Tuesday, November 06, 2007

Another Chinese Restaurant Dream

If you're one of those people who hates reading or hearing about dreams, skip this post. But if you enjoyed my prior Chinese restaurant dream, or my Japanese restaurant dream, read on.

Actually, before I get to the main dream I'd like to open with a short dream that preceded the Chinese restaurant dream I had last Friday night. The dream was related to my current diet. I dreamed that I had woken up in the morning and gone to look at myself in the mirror. I was horrified to discover that my belly was sticking way out, like that of a pregnant woman, or perhaps more like the distended belly of a malnourished third-world child. I was horrified. The day before I had noticed how well I was doing on my diet, and how loose my pants had become. What was going on? Was it something I had eaten? Then I noticed that my face was especially gaunt, and that my legs were spindly. So I had been losing weight after all, but it was not happening proportionately. Somehow the weight I had already lost had shifted or something. I thought to myself, I've heard that belly fat is harder to get rid of once you get older, but I had no idea it was this bad.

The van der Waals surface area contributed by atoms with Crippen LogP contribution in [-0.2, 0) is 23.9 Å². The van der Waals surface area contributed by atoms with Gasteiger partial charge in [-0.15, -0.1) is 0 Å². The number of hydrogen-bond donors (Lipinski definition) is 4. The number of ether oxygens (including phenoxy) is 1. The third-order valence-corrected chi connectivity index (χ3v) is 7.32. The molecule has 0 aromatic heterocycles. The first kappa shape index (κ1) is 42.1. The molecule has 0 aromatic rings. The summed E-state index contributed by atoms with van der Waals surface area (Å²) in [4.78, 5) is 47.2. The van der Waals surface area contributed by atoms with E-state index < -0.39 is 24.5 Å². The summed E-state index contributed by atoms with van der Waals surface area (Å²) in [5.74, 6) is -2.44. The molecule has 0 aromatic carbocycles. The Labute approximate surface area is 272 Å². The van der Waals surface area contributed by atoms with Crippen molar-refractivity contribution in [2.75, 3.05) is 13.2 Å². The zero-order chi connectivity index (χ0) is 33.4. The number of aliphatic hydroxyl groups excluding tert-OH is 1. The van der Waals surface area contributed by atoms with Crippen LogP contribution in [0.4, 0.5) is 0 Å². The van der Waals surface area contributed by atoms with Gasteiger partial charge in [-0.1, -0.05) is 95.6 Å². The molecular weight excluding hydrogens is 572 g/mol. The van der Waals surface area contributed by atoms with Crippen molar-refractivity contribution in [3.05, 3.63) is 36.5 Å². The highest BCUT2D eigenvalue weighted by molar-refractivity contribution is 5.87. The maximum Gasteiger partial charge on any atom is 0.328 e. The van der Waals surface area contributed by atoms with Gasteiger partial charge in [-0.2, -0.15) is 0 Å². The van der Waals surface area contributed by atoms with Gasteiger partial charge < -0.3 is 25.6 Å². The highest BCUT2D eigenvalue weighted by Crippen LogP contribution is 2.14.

Yes, my dreams often have punch lines.

And now for our feature dream.